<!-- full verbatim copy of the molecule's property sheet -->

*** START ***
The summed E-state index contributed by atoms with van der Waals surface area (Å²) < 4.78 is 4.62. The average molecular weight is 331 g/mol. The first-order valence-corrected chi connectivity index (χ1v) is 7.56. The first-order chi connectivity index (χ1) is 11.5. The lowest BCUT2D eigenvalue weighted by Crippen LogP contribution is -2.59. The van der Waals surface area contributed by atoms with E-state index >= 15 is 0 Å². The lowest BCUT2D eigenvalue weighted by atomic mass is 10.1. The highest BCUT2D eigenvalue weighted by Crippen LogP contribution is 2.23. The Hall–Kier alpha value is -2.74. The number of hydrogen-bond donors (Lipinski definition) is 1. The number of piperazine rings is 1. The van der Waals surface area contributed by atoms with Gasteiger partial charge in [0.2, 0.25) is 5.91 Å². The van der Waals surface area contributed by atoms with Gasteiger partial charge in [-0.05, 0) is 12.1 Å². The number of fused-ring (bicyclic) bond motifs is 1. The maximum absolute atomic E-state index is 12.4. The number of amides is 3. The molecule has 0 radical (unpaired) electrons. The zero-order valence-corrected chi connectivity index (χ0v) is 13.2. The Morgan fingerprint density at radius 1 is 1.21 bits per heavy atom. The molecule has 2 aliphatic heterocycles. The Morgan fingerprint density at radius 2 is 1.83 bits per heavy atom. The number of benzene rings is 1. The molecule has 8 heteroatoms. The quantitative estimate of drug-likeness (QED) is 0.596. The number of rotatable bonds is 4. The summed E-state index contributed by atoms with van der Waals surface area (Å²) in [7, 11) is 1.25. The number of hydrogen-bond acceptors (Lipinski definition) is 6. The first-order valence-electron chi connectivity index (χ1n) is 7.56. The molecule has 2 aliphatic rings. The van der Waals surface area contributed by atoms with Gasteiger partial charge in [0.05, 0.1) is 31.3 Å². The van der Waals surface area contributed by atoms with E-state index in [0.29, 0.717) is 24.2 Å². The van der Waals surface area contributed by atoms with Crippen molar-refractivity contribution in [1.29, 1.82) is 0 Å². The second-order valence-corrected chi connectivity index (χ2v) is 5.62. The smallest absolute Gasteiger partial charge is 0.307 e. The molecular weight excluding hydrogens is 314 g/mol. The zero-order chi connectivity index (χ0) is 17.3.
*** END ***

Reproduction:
The summed E-state index contributed by atoms with van der Waals surface area (Å²) < 4.78 is 4.62. The average molecular weight is 331 g/mol. The first-order valence-corrected chi connectivity index (χ1v) is 7.56. The first-order chi connectivity index (χ1) is 11.5. The lowest BCUT2D eigenvalue weighted by Crippen LogP contribution is -2.59. The van der Waals surface area contributed by atoms with E-state index >= 15 is 0 Å². The lowest BCUT2D eigenvalue weighted by atomic mass is 10.1. The highest BCUT2D eigenvalue weighted by Crippen LogP contribution is 2.23. The Hall–Kier alpha value is -2.74. The number of hydrogen-bond donors (Lipinski definition) is 1. The number of piperazine rings is 1. The van der Waals surface area contributed by atoms with Gasteiger partial charge in [0.2, 0.25) is 5.91 Å². The van der Waals surface area contributed by atoms with Gasteiger partial charge in [-0.05, 0) is 12.1 Å². The number of fused-ring (bicyclic) bond motifs is 1. The maximum absolute atomic E-state index is 12.4. The number of amides is 3. The molecule has 0 radical (unpaired) electrons. The zero-order valence-corrected chi connectivity index (χ0v) is 13.2. The Morgan fingerprint density at radius 1 is 1.21 bits per heavy atom. The molecule has 2 aliphatic heterocycles. The Morgan fingerprint density at radius 2 is 1.83 bits per heavy atom. The number of benzene rings is 1. The molecule has 8 heteroatoms. The quantitative estimate of drug-likeness (QED) is 0.596. The number of rotatable bonds is 4. The summed E-state index contributed by atoms with van der Waals surface area (Å²) in [7, 11) is 1.25. The number of hydrogen-bond acceptors (Lipinski definition) is 6. The first-order valence-electron chi connectivity index (χ1n) is 7.56. The molecule has 2 aliphatic rings. The van der Waals surface area contributed by atoms with Gasteiger partial charge in [0.05, 0.1) is 31.3 Å². The van der Waals surface area contributed by atoms with E-state index in [0.29, 0.717) is 24.2 Å². The van der Waals surface area contributed by atoms with Crippen molar-refractivity contribution in [1.29, 1.82) is 0 Å². The second-order valence-corrected chi connectivity index (χ2v) is 5.62. The smallest absolute Gasteiger partial charge is 0.307 e. The molecular weight excluding hydrogens is 314 g/mol. The zero-order chi connectivity index (χ0) is 17.3.